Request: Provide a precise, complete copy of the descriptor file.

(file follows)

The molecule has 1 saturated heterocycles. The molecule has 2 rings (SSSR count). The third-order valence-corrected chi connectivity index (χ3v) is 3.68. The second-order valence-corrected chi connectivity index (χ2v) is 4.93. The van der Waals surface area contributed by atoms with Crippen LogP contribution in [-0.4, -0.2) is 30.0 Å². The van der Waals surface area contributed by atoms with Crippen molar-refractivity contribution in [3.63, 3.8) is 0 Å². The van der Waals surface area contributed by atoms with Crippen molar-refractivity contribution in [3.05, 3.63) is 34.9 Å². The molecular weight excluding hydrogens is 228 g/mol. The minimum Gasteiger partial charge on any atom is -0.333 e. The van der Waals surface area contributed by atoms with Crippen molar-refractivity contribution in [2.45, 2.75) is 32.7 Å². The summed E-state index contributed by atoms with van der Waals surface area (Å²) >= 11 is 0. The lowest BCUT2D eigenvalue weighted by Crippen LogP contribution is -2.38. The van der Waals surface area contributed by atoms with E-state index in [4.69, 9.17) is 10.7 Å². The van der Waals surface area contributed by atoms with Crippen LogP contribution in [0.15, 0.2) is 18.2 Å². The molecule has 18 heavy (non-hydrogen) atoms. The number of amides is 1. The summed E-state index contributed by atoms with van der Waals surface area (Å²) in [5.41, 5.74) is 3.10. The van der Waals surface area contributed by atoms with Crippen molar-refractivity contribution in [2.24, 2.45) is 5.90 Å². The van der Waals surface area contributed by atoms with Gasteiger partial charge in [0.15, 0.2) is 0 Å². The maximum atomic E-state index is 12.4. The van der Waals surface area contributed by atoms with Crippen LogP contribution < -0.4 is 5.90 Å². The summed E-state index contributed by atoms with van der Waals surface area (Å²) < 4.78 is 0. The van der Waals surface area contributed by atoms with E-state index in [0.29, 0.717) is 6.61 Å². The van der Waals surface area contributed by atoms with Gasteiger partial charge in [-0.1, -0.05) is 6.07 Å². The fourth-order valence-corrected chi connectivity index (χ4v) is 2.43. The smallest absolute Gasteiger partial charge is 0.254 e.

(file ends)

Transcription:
The molecule has 1 saturated heterocycles. The molecule has 2 rings (SSSR count). The third-order valence-corrected chi connectivity index (χ3v) is 3.68. The second-order valence-corrected chi connectivity index (χ2v) is 4.93. The van der Waals surface area contributed by atoms with Crippen LogP contribution in [-0.4, -0.2) is 30.0 Å². The van der Waals surface area contributed by atoms with Crippen molar-refractivity contribution in [3.63, 3.8) is 0 Å². The van der Waals surface area contributed by atoms with Crippen molar-refractivity contribution in [3.05, 3.63) is 34.9 Å². The molecular weight excluding hydrogens is 228 g/mol. The minimum Gasteiger partial charge on any atom is -0.333 e. The van der Waals surface area contributed by atoms with Crippen molar-refractivity contribution in [2.45, 2.75) is 32.7 Å². The summed E-state index contributed by atoms with van der Waals surface area (Å²) >= 11 is 0. The lowest BCUT2D eigenvalue weighted by Crippen LogP contribution is -2.38. The van der Waals surface area contributed by atoms with E-state index in [4.69, 9.17) is 10.7 Å². The van der Waals surface area contributed by atoms with Crippen LogP contribution in [0.15, 0.2) is 18.2 Å². The molecule has 18 heavy (non-hydrogen) atoms. The number of amides is 1. The summed E-state index contributed by atoms with van der Waals surface area (Å²) in [5.41, 5.74) is 3.10. The van der Waals surface area contributed by atoms with Crippen molar-refractivity contribution in [2.24, 2.45) is 5.90 Å². The van der Waals surface area contributed by atoms with Gasteiger partial charge in [0.15, 0.2) is 0 Å². The maximum atomic E-state index is 12.4. The van der Waals surface area contributed by atoms with Crippen LogP contribution < -0.4 is 5.90 Å². The summed E-state index contributed by atoms with van der Waals surface area (Å²) < 4.78 is 0. The van der Waals surface area contributed by atoms with E-state index in [0.29, 0.717) is 6.61 Å². The van der Waals surface area contributed by atoms with Gasteiger partial charge in [-0.1, -0.05) is 6.07 Å². The fourth-order valence-corrected chi connectivity index (χ4v) is 2.43. The smallest absolute Gasteiger partial charge is 0.254 e.